Skip to main content
On Our Radar

Gene-Pesticide Interaction May Increase Risk of Parkinson’s

Gene-Pesticide Interaction May Increase Risk of Parkinson’s

Genetic mutations and exposure to pesticides have both been identified as risk factors for the development of Parkinson’s disease. Genes are implicated in a minority of cases but shed light on the role of abnormal lysosomal activity resulting in the aggregation of alpha-synuclein, the main component of Lewy bodies. Researchers at the University of California, Los Angeles wanted to better understand how genetic mutations and exposure to pesticides may interact with each other in the development of Parkinson’s.

In a study published in NPJ Parkinson’s Disease last month, researchers extracted data from 757 patients with Parkinson’s from the Parkinson’s, Environment, and Genes (PEG) study. The PEG study followed a cohort of 2,000 individuals living in California’s Central Valley who had been exposed long-term to a cluster of pesticides used in growing cotton. The study population for the current analysis was reduced to 386 individuals for whom detailed pesticide exposure data were available.

The analysis focused on 85 genes associated with lysosomal function and/or risk of developing Parkinson’s disease and looked at whether these genes were “enriched,” or appeared more frequently than would be expected due to chance, because of exposure to pesticides.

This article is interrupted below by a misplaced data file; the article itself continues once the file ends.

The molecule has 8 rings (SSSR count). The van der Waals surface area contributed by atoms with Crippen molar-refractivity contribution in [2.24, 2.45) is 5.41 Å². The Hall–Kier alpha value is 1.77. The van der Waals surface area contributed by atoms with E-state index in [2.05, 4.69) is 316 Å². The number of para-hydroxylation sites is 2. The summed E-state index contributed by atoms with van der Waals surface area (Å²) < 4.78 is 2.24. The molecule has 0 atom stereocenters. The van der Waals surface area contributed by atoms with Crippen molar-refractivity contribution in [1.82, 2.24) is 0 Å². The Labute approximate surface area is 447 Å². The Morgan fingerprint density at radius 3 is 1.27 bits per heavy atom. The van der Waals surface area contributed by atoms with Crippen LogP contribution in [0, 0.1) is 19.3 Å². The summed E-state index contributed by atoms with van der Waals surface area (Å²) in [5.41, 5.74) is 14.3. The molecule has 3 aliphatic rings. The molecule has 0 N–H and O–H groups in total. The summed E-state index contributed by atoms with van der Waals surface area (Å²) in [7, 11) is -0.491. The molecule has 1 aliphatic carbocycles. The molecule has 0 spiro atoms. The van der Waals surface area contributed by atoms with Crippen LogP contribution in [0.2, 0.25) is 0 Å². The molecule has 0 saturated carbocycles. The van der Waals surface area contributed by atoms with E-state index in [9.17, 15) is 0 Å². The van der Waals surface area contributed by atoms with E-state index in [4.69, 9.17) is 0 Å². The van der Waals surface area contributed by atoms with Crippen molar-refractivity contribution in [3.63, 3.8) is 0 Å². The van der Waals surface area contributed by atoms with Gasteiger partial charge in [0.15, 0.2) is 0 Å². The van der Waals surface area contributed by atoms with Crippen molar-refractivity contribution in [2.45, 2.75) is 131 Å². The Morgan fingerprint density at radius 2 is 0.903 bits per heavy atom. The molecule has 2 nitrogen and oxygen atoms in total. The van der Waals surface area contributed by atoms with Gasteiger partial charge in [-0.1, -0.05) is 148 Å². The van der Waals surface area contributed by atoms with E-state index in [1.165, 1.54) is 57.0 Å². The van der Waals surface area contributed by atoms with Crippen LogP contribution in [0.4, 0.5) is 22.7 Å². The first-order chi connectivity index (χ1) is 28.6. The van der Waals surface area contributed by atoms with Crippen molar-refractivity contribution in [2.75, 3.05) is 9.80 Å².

Study participants were classified based on Parkinson’s disease progression and level of pesticide exposure. Researchers looked at the individuals with both higher levels of pesticide exposure and greater disease progression, which led to the identification of 36 enriched mutations across 26 genes, the majority of which (72%) are associated with lysosomal function. Researchers compared these results to another patient population that had not been exposed to pesticides and found that only 3% of the 36 mutations were enriched.

“On a day-to-day basis, these variants are not having much of an impact. But under the right stress, such as exposure to certain pesticides, they can fail and that could, over time, lead to the development of Parkinson’s disease,” said study author Dr. Brent Fogel. “Better understanding of the genetic and environmental influences leading to Parkinson’s disease can help understand who might be at the most risk for developing it…This takes us one step closer to being able to prevent Parkinson’s disease in the future.”

Read the study

CND Life Sciences

CND Life Sciences is the creator of the Syn-One Test™, the world’s first commercially available test to visualize abnormal, phosphorylated alpha-synuclein in cutaneous nerve fibers. The test is an objective, evidence-based diagnostic tool to aid in the diagnosis of Parkinson’s disease, dementia with Lewy bodies, multiple system atrophy, pure autonomic failure, or REM sleep behavior disorder.